A third term is completely unheard of in any situation, regardless of office.
However, one must consider that President Katniss Everdeen isn’t completely hated, nor disliked, or even getting a “meh” response. She’s almost universally loved by Panem- it’s a uniting point that wasn’t exactly expected when she won reelection by the skin of her teeth. One more electoral vote for a competitor, and she would have been forced into a nasty election between her and three competitors in the House of Representatives, where she could have easily lost considering it’s not EVs there- it’s a count of districts per person, and they won’t necessarily swing like they did for the Electoral College.
However, here she is, back in the Capitol. It’s not necessarily a surprise, considering how popular she is. In fact, that’s the point of this editorial: to point out how popular she is. President Everdeen is so popular that political circles in both the Capitol and the districts of Panem are discussing the next presidential election four years in advance and how the President could easily win then.
There are some major factors against this, however. First, you must consider President Everdeen in this. She’s a major supporter of term limits, stating in her first victory speech four years ago that she would heavily support a constitutional amendment that would limit the Presidency to two four-year terms. However, this hasn’t come up since. Regardless, we must also consider that after eight years at the top of Panem’s political food chain, President Everdeen will have to be exhausted. She’s in control of a major power in the world, attempting to maintain a government and keep it civil. It would take a severe push from political figures and citizens alike to make her run again.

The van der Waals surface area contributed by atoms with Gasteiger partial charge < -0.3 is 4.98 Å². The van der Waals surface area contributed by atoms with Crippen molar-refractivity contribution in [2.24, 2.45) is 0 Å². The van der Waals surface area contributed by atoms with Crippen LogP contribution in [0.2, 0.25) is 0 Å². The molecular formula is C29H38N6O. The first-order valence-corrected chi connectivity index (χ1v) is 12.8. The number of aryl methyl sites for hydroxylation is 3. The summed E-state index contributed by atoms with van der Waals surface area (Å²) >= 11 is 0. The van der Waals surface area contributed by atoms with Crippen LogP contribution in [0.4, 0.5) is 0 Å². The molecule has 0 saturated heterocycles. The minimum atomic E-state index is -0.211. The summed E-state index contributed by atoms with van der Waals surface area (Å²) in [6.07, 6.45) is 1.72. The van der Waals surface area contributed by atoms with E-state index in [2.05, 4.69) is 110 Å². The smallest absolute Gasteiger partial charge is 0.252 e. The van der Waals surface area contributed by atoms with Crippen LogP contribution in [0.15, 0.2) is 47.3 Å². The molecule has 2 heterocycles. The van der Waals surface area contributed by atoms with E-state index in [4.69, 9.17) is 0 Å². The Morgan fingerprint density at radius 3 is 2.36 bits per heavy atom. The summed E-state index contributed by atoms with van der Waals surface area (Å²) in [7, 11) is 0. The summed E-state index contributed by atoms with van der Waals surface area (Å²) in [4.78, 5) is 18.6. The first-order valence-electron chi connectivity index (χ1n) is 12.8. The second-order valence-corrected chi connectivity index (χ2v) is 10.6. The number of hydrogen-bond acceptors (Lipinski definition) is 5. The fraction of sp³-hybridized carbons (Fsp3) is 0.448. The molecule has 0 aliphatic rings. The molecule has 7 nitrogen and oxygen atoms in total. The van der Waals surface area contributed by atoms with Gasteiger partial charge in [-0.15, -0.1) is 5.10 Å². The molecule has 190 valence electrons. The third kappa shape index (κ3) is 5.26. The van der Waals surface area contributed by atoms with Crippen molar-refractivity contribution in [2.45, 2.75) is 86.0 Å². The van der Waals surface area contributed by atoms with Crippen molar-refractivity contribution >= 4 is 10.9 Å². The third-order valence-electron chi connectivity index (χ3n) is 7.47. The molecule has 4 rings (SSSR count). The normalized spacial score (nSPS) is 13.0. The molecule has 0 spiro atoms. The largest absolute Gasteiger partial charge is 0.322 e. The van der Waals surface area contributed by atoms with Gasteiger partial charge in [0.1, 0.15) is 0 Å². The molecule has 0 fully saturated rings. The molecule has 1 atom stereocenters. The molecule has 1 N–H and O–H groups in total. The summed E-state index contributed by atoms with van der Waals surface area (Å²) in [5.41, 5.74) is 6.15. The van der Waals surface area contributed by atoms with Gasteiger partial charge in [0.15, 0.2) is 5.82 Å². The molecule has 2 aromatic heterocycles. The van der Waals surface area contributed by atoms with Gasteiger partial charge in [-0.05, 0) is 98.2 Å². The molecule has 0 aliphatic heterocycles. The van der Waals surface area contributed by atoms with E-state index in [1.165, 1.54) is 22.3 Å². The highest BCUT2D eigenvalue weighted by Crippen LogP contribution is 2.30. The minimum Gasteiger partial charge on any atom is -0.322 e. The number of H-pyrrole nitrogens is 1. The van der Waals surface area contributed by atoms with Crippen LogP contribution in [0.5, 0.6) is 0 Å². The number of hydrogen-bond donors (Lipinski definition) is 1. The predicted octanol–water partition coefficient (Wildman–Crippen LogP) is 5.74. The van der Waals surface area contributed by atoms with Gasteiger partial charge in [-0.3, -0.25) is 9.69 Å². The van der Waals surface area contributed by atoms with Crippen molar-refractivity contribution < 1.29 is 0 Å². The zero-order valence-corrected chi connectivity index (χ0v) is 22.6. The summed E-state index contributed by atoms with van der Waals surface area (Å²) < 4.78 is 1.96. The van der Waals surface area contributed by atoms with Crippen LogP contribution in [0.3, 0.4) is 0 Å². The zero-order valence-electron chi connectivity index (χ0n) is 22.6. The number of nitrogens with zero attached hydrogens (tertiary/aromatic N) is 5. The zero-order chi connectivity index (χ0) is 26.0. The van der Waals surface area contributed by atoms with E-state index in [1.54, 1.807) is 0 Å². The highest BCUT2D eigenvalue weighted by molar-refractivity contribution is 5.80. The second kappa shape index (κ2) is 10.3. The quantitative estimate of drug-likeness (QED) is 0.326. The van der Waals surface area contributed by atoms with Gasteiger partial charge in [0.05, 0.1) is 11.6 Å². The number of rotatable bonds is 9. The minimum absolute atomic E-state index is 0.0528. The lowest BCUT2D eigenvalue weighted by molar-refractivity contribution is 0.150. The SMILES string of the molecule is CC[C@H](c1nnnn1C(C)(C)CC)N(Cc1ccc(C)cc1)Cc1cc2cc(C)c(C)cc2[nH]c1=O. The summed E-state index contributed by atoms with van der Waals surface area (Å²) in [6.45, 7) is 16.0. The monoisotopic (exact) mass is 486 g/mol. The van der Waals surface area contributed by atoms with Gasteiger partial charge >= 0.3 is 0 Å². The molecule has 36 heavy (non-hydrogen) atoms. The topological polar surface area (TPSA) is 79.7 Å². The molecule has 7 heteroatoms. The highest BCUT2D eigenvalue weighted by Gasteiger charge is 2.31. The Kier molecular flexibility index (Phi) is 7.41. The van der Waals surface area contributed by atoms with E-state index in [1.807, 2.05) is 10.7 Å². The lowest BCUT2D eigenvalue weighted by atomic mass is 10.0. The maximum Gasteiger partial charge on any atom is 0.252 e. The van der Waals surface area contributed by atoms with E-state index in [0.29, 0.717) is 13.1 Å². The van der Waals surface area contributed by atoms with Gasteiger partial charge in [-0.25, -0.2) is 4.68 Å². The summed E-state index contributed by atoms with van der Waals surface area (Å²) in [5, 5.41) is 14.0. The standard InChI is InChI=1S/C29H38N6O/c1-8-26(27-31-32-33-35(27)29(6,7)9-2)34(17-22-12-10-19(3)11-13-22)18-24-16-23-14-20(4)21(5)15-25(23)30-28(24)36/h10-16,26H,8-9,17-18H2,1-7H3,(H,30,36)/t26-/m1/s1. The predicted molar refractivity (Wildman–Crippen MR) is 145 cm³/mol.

You also have to consider how there’s four years to go. There’s a chance that she may not be even half as popular as she is right now. There’s time for scandals to emerge, for events to happen, for alliances to break up. Then there’s the case of Secretary of Intelligence and former President Cecelia Paylor. Paylor still has presidential ambitions after being squashed twice in the past two elections, even stating during her concession speech that she’d be running for the Civic Party nomination for President of Panem again in four years. While this comment was made before the “Great Bipartisanship” emerged, it’s not completely preposterous that Paylor won’t seek election to her old position. She’s not out of the game like she was this last election since she’s now a Cabinet secretary, and she possibly won’t be facing an incumbent should President Everdeen decide to keep to what she previously said about term limits. However, this doesn’t guarantee a primary win for Paylor, nor a general election win should Paylor receive her nomination. She’s nowhere near the popularity of the President, with a 44/56 approval-disapproval rating.
Should President Everdeen not seek a third term, we would be looking at a brand new name in presidential politics, and most likely, an election where no former or current President is seeking the office. Most likely we will see a brand new politician win the office. Let’s look at some names to be thinking of.
Vice President Celine Oswald (Liberty-D13): A former governor, secretary of state, and presidential contender, Panem’s newest VP is a clear contender from the start for the Presidency. She also carries extreme popularity due to her association to the President. Her familiarity with the presidential election process will also help her, considering how she now knows how to run a successful campaign after she fell short the first time.